1) A description of a patient who presented with a hypertension problem during your Practicum
2) Explain the patient’s history including drug treatments and behavioral factors.

3) Then, suggest two health promotion strategies for the patient.
4) Include suggestions for reinforcing hypertension management.

High Blood Pressure is a cardiovascular disorder that needs good treatment and
management plan. This plan needs a patient-provider collaboration. It is important for the patient
to have appropriate education and great commitment to the treatment and management plan.
Different strategies can be used to give better results in the management of the condition to the
comfort of the patient. Alongside the plan, patient’s behavioral changes can particularly yield
good results in management of the condition. These include increased exercises, eating a healthy
diet, and avoiding smoking. Two approaches are recommended for the treatment and
management of Hypertension. Pharmacologic therapy approach is much dependent on standards
set by government agencies and professional associations like the American Heart Association
while nonpharmacologic therapy deal with patient’s behavioral change (Buttaro &Trybulski,

Mr. Lewis’s case

During my Practicum one patient, Mr. Lewis aged 55 years (not his real name) came for
observation after having breathing difficulties. Going through the patient’s file revealed that
indeed he has had this condition for about two years. A closer observation gave further evidence
to confirm my worries. Mr. Lewis was overweight as he had a BMI of 28/m2, BP at 150 mm Hg
and a waist circumference of 130 cm, way above the recommended (NHLBI, 2002).
He has been experiencing unusual fatigue for the last two years. Overweight people
experience breathlessness when performing a task, yet unknown to them it might be a symptom
of hypertension. Other symptoms of hypertension include chest pain, blood in urine, severe
headache, vision problem, irregular heartbeat and pounding in the chest (Medscape 2014).
Mr. Lewis was a smoker, had poor eating habits and exercised less. Perhaps he could not
remember the last time he was in a gym. Mr. Lewis has not been on any serious medication.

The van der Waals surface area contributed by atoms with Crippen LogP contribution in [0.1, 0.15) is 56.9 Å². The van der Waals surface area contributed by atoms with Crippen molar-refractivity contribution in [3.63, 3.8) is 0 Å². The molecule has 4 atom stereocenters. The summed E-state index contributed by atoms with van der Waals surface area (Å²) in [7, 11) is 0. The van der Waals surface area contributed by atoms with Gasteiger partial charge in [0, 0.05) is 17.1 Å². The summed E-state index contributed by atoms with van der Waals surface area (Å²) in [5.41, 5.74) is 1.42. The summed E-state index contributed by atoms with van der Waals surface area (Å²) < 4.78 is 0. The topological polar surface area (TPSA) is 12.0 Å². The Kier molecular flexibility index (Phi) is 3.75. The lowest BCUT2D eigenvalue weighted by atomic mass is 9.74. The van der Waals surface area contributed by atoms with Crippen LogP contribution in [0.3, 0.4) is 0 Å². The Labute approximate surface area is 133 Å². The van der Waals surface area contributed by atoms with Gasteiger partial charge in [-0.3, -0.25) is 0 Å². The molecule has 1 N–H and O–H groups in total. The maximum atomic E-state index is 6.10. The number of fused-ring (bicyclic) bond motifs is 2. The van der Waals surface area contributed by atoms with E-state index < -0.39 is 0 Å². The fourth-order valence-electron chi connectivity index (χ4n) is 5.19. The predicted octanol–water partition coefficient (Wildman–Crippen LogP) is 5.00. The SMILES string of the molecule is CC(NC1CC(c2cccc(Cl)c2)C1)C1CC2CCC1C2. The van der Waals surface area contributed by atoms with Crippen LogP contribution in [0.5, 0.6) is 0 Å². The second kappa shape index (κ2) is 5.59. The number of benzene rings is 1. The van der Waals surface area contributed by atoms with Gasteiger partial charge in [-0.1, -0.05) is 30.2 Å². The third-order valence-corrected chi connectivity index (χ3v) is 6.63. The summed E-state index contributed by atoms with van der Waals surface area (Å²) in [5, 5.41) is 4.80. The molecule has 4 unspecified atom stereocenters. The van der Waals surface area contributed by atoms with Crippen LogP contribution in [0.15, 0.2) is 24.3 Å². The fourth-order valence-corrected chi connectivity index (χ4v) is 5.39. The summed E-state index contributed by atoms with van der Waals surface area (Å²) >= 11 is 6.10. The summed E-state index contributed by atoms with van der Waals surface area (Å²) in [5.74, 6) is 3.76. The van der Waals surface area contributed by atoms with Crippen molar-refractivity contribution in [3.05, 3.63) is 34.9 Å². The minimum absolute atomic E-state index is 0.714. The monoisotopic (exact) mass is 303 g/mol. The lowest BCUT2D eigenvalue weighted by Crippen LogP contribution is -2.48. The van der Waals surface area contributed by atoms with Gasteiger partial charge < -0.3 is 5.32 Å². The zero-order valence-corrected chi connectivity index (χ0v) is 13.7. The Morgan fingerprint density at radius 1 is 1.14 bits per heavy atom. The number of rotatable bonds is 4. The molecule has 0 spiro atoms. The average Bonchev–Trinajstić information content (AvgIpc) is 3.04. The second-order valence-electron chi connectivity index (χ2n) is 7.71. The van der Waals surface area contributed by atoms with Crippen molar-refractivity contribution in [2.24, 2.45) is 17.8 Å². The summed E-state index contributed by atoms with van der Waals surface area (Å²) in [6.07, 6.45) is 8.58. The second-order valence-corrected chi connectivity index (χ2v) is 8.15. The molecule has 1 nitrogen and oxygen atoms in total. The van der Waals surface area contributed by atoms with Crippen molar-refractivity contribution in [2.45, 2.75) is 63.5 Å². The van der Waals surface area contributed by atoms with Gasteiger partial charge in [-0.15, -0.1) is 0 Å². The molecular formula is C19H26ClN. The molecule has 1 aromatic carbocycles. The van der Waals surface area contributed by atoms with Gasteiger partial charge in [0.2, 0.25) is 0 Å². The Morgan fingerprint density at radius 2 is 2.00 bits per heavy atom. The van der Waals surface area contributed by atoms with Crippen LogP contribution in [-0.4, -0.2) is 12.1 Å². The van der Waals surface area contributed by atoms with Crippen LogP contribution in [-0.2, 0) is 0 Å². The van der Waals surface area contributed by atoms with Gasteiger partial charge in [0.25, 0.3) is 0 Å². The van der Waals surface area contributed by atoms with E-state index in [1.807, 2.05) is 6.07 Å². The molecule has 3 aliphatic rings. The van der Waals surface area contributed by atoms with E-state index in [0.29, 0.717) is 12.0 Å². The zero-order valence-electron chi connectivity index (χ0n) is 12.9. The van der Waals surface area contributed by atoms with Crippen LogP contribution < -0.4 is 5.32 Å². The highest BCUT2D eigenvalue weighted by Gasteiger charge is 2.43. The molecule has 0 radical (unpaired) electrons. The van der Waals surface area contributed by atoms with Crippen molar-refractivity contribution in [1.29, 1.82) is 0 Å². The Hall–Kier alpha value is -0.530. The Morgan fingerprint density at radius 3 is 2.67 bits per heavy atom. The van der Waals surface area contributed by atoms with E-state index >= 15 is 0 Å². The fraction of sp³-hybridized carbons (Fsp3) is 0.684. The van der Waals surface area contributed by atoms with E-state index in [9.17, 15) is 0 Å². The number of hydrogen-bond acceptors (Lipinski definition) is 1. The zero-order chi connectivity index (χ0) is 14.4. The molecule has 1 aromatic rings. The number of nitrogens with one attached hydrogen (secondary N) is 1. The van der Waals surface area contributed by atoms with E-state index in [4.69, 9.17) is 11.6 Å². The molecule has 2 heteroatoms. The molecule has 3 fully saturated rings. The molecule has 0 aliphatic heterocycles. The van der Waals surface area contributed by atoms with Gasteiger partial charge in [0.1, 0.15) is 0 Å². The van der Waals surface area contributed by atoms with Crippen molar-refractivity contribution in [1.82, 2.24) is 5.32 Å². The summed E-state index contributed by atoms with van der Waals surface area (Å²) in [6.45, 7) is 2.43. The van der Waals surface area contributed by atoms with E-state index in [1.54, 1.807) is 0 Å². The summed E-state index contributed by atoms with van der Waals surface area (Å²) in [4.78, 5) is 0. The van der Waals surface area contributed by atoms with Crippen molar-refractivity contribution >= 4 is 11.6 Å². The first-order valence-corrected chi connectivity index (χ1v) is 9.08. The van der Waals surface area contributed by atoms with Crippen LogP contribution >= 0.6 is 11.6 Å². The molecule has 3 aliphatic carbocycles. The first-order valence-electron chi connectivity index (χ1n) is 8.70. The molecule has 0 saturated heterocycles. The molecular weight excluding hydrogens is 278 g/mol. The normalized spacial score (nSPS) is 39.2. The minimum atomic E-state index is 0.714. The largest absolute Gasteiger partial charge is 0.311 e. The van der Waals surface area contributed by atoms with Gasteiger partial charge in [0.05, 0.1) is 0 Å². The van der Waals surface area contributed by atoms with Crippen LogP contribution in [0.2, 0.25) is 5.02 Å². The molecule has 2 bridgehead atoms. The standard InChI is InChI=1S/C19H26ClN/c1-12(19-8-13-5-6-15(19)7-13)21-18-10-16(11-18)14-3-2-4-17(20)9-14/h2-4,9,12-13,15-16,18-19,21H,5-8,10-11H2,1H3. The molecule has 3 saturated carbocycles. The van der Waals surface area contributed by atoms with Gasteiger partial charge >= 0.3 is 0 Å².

This condition meant that I had to put him on immediate treatment and management of his
condition. At an early stage, BP can be managed by lifestyle modifications and low combination
of thiazide diuretic and an ACE inhibitor as recommended by American Heart Association and
the Center for Disease Control and Prevention algorithm (Medscape, 2014). He responded well
and within a week I reviewed his condition with remarkable results. His condition was stage 1
hypertension that needed more of lifestyle modification than drugs treatment. Fatigue levels
reduced drastically and the congestion in his chest was notably down.

Two health promotion strategies for the patient (Mr. Lewis)
Mr. Lewis can do better by exercising regularly and eating healthier. Losing weight helps
prevent hypertension. He needs to eat a diet rich in fruits and vegetables, free or law fat milk
products and adequate intake of minerals like potassium, calcium, and magnesium. He needs to
reduce sodium chloride intake in his diet too (Medscape, 2014).Smoking affects the quality of

oxygen that one gets in the bloodstream. Mr. Lewis should stop smoking and go for aerobics to
help burn the fats in his body.

High Blood Pressure Management

Hypertension needs to be managed as it is a serious health challenge. It increases the risk
for diabetes and is very fatal in pregnancy. It can lead to a higher risk of stroke, renal disease and
poor vision.. Treatment is best recommended for younger patients as a management plan with
maxima doses depending on disease’s status and progression. At an early stage, change in
lifestyle is the best way to manage high blood pressure (Medscape, 2014).


Buttaro, T M., Trybulski, J., Polgar BP., & Sandberg, CJ. (2013). Primary care: A collaborative
practice (4th Ed.). St. Louis, MO: Mosby. Part II, “Evaluation and Management of
Cardiovascular Disorders” pp 486- 611)
National Heart Lung and Blood Institute. (2002). Primary prevention of hypertension: Clinical
and public health advisory from the National High Blood Pressure Education Program.

Meena, SM., Kamran R., & David GH. (2014). Treatment and Management of Hypertension.
Medscape medical journal. Edited by David JM.

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